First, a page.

Text 14 comprises five nominal groups which are all used by Ekpu to refer to President Barack Obama. A pattern of parallel construction most noticeable here is the coalescing of two nominal group types. Whereas the first, third and fifth nominal expressions are constructed with the hq-type (head with qualifier) as captured in the following expressions: Author (H) of four books (Q), Dreams (H) from my Father (Q), and Thought (H) on reclaiming the American Dreams (Q); the second and fourth expressions are constructed with the mhq-type (full structure of pre-modification and post-modification) as indicated in the following expressions: (M) Audacity (H) of hope (Q) and A (M) story (H) of race. One nominal group does not seem to be enough for Ekpu in describing Barack Obama. Five nominal groups must be used, each one building towards his vision which is to vividly and elaborately capture Obama’s achievements as a great leader. The effect of the above patterns is that it enables Ekpu to elevate his description of Obama’s achievement as one of the great leaders of all time.
A pattern of parallel construction most noticeable in Text 15 is ‘listing’. It is generally typified by two or three lines in which a central theme is provided and other ideas in the units that are juxtaposed are made to affirm it. For illustration, the efficacy of parallelism in this text lies in the repetition of hq-type (head with qualifier). Also, all the lines which form this structure have a similar structural composition of the nominal group. They are however only divergent in terms of the final set of words in each line. The parallel structure is drawn across and within the lines in the discourse. The seven nominal groups are in a syntagmatic relationship with the subject head ‘gold’ and are also in a paradigmatic relationship with each other. The parallel structures are deployed to effectively describe the different ways in which Nigerians flaunt their loot. The arrangement of this structural pattern in the collection calls for attention as Ekpu epitomises the situation being revealed through the structural beauty of the lines. Each line captures an effect that is aesthetically blended to touch emotions and realise the amplification of the subject matter, which is presented.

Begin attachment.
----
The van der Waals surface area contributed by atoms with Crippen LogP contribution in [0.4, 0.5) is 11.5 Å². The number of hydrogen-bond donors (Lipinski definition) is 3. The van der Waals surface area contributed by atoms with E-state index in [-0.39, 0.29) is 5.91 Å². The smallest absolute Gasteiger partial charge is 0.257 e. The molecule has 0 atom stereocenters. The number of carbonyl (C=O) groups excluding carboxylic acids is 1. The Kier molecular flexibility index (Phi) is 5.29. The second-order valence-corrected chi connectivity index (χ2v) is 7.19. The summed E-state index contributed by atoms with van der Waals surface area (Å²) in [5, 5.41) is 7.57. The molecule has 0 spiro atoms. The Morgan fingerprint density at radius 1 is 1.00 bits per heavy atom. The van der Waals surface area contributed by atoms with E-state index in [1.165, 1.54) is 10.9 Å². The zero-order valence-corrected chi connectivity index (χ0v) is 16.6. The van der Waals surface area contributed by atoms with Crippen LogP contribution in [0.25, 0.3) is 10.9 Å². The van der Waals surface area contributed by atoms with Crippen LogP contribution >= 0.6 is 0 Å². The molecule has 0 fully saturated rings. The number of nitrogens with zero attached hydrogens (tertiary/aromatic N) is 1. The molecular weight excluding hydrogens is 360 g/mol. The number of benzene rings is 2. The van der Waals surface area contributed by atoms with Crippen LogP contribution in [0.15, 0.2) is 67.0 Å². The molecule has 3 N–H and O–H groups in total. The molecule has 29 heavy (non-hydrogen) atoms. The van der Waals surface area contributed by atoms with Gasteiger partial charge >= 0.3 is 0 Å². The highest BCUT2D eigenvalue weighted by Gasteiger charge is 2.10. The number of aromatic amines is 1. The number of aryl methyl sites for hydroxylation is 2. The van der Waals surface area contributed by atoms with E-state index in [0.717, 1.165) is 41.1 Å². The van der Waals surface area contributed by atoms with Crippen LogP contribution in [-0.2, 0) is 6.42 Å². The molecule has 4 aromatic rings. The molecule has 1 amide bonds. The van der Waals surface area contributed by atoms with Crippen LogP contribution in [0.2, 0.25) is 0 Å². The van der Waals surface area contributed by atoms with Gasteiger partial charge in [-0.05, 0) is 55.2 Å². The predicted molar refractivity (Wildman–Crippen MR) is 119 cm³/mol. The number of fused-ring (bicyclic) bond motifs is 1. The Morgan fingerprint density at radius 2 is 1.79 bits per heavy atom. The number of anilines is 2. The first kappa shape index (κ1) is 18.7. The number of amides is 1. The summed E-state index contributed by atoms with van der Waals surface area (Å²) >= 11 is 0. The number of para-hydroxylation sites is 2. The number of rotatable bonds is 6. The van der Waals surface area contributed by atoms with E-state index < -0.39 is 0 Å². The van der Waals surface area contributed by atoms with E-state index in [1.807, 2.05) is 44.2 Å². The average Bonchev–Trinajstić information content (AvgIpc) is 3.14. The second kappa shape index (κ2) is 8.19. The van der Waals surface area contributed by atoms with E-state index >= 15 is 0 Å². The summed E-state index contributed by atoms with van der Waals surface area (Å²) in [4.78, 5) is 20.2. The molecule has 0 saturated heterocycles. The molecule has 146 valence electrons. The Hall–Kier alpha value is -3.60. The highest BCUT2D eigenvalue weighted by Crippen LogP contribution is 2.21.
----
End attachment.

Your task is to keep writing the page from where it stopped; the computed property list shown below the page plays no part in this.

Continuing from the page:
Ekpu’s essays, just like Osundare’s, exhibit structural patterns in the verbal group. The use of parallel structures at the verbal group is captured below.
Remember Chukwuma Kaduna Nzeogwu, the architect of the 1966 coup, with his trademark white muffler and the terror that he instilled into Nigerians; remember Johnson Aguiyi-Ironsi and the mythical stories, some of them apocryphal, about Ironsi’s crocodile, Ironsi’s invulnerability and Ironsi’s immortality, all of which fed the myth of the soldier as supernatural god (MSM, 3).
Do you also realise that no businessman has ever ruled Nigeria? Would that be why Nigeria has lacked the ruthless efficiency of private enterprise? (OEOTPO, 4).
In Text 16, Ekpu refers to the January 1966 coup in Nigeria and the negative perception which the public has held about the military afterwards. The expressions Remember Chukwuma Kaduna Nzeogwu, the architect of the 1966 coup… and Remember Johnson Aguiyi-Ironsi and the mythical stories… are instances of syntactic parallelism. This is because the two lexical verbs remember and remember have similar tenses (present tense), are fronted and repeatedly deployed by Ekpu in invoking the January 1966 coup in Nigeria. Also, they are finite verbs which serve as the heads of the clauses in which they appear. Observe that all the items which succeed the lexical verbs and which precede the nouns, Chukwuma Kaduna Nzeogwu and Johnson Aguiyi-Ironsi are varied. They are in a syntagmatic relationship with the lexical verbs and also in a paradigmatic relationship with each other for relaying a similar subject matter that borders on the coup. They perform complementary roles for adding extra information to the verbs. Combined together, the verbs in each clause, together with the items which succeed them buttress the negative perception which the public has held about the military owing to the damaging roles which Chukwuma Nzeogwu (the mastermind the 1966 coup) and Johnson Aguiyi-Ironsi (who seized power as a result of the chaos occasioned by the coup) played during the coup.